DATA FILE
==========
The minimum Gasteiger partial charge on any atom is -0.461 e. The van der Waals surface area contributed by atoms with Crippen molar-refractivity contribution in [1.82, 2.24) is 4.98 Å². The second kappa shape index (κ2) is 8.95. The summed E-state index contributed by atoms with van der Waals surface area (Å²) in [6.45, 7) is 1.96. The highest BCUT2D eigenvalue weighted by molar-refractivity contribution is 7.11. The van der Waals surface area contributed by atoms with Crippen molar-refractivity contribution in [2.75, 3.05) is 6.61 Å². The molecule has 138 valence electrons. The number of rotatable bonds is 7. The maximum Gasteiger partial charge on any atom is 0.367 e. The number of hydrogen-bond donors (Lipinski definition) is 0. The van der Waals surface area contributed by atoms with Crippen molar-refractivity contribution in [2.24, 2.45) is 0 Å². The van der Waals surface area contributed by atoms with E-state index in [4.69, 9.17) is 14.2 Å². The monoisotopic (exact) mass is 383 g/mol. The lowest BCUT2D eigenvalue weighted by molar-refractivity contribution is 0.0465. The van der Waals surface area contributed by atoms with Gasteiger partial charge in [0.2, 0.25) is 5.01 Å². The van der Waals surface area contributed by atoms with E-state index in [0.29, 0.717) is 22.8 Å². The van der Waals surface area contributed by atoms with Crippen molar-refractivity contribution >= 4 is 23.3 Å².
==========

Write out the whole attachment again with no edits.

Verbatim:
The minimum Gasteiger partial charge on any atom is -0.461 e. The van der Waals surface area contributed by atoms with Crippen molar-refractivity contribution in [1.82, 2.24) is 4.98 Å². The second kappa shape index (κ2) is 8.95. The summed E-state index contributed by atoms with van der Waals surface area (Å²) in [6.45, 7) is 1.96. The highest BCUT2D eigenvalue weighted by molar-refractivity contribution is 7.11. The van der Waals surface area contributed by atoms with Crippen molar-refractivity contribution in [2.75, 3.05) is 6.61 Å². The molecule has 138 valence electrons. The number of rotatable bonds is 7. The maximum Gasteiger partial charge on any atom is 0.367 e. The number of hydrogen-bond donors (Lipinski definition) is 0. The van der Waals surface area contributed by atoms with Crippen molar-refractivity contribution in [2.24, 2.45) is 0 Å². The van der Waals surface area contributed by atoms with E-state index in [4.69, 9.17) is 14.2 Å². The monoisotopic (exact) mass is 383 g/mol. The lowest BCUT2D eigenvalue weighted by molar-refractivity contribution is 0.0465. The van der Waals surface area contributed by atoms with Gasteiger partial charge in [0.2, 0.25) is 5.01 Å². The van der Waals surface area contributed by atoms with E-state index in [0.29, 0.717) is 22.8 Å². The van der Waals surface area contributed by atoms with Crippen molar-refractivity contribution >= 4 is 23.3 Å².